The truth is that after Helen's wedding my behavior was not original.
I teemed up with some school losers and, migrating from one pub to another, every
night I was getting tight like a sailor for the greater glory of my depression
and secretly cherished masochism. I was doing nothing deliberately. I was waiting
for events. Of course, I was unaware of one too bright general who for a long
time had been taking interest in my institute work "Insected Mechanics" where
I reviewed my knowledge about insects from the practical standpoint. I rated highly
the principle of waiting and this waiting looked like a short armistice between
me and warm-blooded. I never challenged them, I behaved like a dead cricket. But
they started the fight first.
One day an attractive brown-haired guy named X. Smith intruded
on our cheerful company. He talked nonsense. But very familiar nonsense. He admired
Nietzsche and praised Castaneda, he darkly abused the military, he defamed H-bomb
and American Values. In short, X. Smith emphatically exploited the themes, which,
according to the opinion of the FBI's hemorrhoid analyst, were common in our circle,
like smoke of a cigarette. The outpourings of his heart and head were accompanied
by lavish drinking – out of his own pocket. Once, when I got properly drunk, he'd
offered to give me a ride home.
"Jolly good idea!" – I said and dove in.
Next morning I came to a surface amongst the strange white walls.
I heard the tender voice:
– What a bad boy you are, Mr. Farewood! It's not good for you to
drink so much...
– Fuck off! – I groaned and started to examine the owner of the
tender voice. He wore a full-dress uniform, on the uniform I noticed epaulets,
on the epaulets there was a real constellation of general's stars. On his buttonholes
I noticed a tankman's badge.
– Two hundred thousand dollars a year and you will never say "fuck
off!" to me. Deal? – proposed general.
– Are those all your requirements? – I asked, trying to put as
much irony in my words as it was possible.
– Practically, – calmly answered the general. He preferred to ignore
"Practically" meant a lot of things like Smoky Desert (Nevada),
secret Area-107, cast-iron mugs of security officers and the project "Devil's
The Pentagon wanted everything and even more than everything.
What did I myself want... I still cannot say exactly. I just worked
hard, received my New Year presents in the form of Johnny Walker bottles and dreamt
about Helen. I prepared myself to meet her sooner or later.
It sucked working there. For three years running I had been quarreling
with the military, flirting with typists and arguing to distraction with Koch,
who was, so to speak, second-in-command. Koch rushed about the laboratory, called
me in the old fashion way "impostor", "ignoramus" and "milksop". He was angry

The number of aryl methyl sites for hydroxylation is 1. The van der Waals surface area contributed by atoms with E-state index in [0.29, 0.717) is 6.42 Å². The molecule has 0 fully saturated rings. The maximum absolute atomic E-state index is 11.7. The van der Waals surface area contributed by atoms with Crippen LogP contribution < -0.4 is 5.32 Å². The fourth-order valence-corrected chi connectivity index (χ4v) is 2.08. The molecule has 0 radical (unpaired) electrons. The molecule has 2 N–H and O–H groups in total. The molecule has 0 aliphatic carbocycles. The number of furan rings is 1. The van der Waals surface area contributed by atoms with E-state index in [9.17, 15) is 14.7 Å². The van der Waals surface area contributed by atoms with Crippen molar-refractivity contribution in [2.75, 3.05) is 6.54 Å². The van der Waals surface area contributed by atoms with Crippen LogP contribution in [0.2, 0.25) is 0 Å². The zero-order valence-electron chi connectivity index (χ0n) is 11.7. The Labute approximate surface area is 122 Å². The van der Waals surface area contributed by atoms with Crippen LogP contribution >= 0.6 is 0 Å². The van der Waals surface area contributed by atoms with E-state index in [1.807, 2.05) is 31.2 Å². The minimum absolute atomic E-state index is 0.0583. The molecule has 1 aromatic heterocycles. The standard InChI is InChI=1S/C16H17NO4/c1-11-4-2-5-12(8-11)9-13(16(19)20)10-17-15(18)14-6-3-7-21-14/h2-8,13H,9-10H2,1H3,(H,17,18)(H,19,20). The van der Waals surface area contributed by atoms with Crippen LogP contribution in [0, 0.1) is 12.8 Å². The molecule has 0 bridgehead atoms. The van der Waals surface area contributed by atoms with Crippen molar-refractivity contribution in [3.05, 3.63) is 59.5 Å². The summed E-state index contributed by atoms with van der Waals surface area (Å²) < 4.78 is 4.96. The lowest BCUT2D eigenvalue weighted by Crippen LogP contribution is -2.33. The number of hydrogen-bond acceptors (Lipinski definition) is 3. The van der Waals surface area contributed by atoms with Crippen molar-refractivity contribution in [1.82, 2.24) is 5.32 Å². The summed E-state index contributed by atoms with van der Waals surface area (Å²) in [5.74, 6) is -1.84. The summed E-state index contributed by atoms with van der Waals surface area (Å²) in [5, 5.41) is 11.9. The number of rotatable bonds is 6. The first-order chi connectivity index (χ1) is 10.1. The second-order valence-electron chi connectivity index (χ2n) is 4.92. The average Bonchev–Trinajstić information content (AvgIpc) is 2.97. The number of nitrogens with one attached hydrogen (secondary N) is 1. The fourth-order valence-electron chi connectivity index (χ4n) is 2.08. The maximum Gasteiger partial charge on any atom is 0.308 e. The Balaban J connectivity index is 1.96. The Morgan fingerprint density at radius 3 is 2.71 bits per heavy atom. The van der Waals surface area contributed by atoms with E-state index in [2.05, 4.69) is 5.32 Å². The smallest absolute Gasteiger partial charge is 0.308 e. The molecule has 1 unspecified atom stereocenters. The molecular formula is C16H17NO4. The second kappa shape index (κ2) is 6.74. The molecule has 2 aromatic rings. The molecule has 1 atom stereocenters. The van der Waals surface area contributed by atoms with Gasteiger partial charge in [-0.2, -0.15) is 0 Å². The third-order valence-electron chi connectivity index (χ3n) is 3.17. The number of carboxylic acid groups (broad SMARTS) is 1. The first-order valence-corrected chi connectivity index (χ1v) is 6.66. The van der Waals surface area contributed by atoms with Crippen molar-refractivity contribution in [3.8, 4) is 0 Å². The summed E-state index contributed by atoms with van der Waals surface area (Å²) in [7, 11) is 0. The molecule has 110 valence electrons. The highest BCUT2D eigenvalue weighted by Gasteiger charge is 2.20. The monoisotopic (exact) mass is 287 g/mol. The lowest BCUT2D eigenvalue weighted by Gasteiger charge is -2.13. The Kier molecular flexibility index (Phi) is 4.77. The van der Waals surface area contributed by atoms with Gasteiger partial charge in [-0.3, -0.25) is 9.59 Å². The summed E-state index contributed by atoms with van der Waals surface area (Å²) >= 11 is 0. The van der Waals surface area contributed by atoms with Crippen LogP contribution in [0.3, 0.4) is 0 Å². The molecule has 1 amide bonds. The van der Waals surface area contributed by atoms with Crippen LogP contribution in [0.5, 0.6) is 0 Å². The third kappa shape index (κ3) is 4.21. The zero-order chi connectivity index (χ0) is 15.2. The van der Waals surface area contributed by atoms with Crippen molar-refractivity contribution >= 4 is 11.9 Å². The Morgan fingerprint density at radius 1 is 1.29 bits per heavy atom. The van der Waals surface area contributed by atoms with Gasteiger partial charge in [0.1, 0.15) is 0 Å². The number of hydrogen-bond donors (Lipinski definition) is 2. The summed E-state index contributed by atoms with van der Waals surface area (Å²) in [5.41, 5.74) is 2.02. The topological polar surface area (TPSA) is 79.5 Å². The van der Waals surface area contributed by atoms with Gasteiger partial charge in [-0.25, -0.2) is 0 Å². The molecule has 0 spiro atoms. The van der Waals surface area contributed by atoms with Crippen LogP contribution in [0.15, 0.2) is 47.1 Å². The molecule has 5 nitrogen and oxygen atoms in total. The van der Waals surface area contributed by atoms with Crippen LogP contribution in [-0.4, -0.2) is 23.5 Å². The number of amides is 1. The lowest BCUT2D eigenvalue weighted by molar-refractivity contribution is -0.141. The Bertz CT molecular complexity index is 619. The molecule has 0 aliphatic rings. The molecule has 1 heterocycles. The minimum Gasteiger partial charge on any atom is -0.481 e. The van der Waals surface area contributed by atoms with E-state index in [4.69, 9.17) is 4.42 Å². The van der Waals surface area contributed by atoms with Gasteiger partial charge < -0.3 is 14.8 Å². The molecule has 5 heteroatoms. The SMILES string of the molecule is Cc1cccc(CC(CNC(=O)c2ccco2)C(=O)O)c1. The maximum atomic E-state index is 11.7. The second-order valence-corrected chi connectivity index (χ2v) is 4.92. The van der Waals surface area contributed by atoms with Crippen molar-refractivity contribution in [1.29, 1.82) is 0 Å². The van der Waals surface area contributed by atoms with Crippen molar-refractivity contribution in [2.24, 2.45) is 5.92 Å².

with me and he spluttered, but there was nothing to be done, cause I, a well-known
milksop, was a favorite of that tank general with a constellation of stars. I
was. He was not. General had ordered everybody to listen to me.
Poor kind general! He did not even notice, that I had stepped into
the next stage of my evolution...
Many people argue about how we vanished.
Some speak about a giant meteorite, some remember a global cold
snap, others blame a supernova flesh. Still being an insect, I've been thinking
about all of that a lot. But now I'm absolutely sure: it does not matter. Discussing
the reason of our dying out doesn't make any sense. What's more important is that
we really existed. Especially now, when the last of us has reappeared on Earth.
He keeps in mind everything we knew – the matrimonial ecstasy of spring nights,
and the moon-light shades on the damp skin, and the great split of the continents,
and the fuss of the first primates underfoot.
The warm-blooded would hardly be pleased to know, how easy, as
if it were by chance, we squeezed their distant ancestors. I felt that easiness
in my blood. I knew: I have nothing to do anymore in that military god-forsaken-hole.
It's time to go further.
One fine day everybody have died and I went missing.
The matter is that our work has been completed in the summer of
1973. We had finally built a thing the Pentagon dreamt about. It was absolutely
perfect with one small exception – it did not obey anyone, but me and its own
imbecile caprices. It simply did not recognize any other master.
Within the first five minutes of ground tests it had jammed all
the radio in the neighborhood, it had cut in pieces the army observers and had
shut Koch's trap up forever.
It politely proposed to the tank-general "to fuck off" and fusilladed
him with a shrapnel.
During the next two hours it clanked, rattled, spitted fire, fooled
around with chemicals in laboratory and launched the missiles to the guard's quarters.
Ultimately it reached the ammunition dumps and let off an outstanding fireworks
– I think all the Hollywood pyrotechnicians would have burst with envy.
When all the warm-blooded on a secret Area-107 were dead, I've
kindly thanked it for its help. It peacefully went aside. There was a flash, the
hot blush-wave rolled over the helipad and I felt better. That minute I was enjoying
Helicopters stood in rows as at a luxurious aeroshow, everyone
who tried to reach them was riddled with automatic gunfire by my fidgety offspring.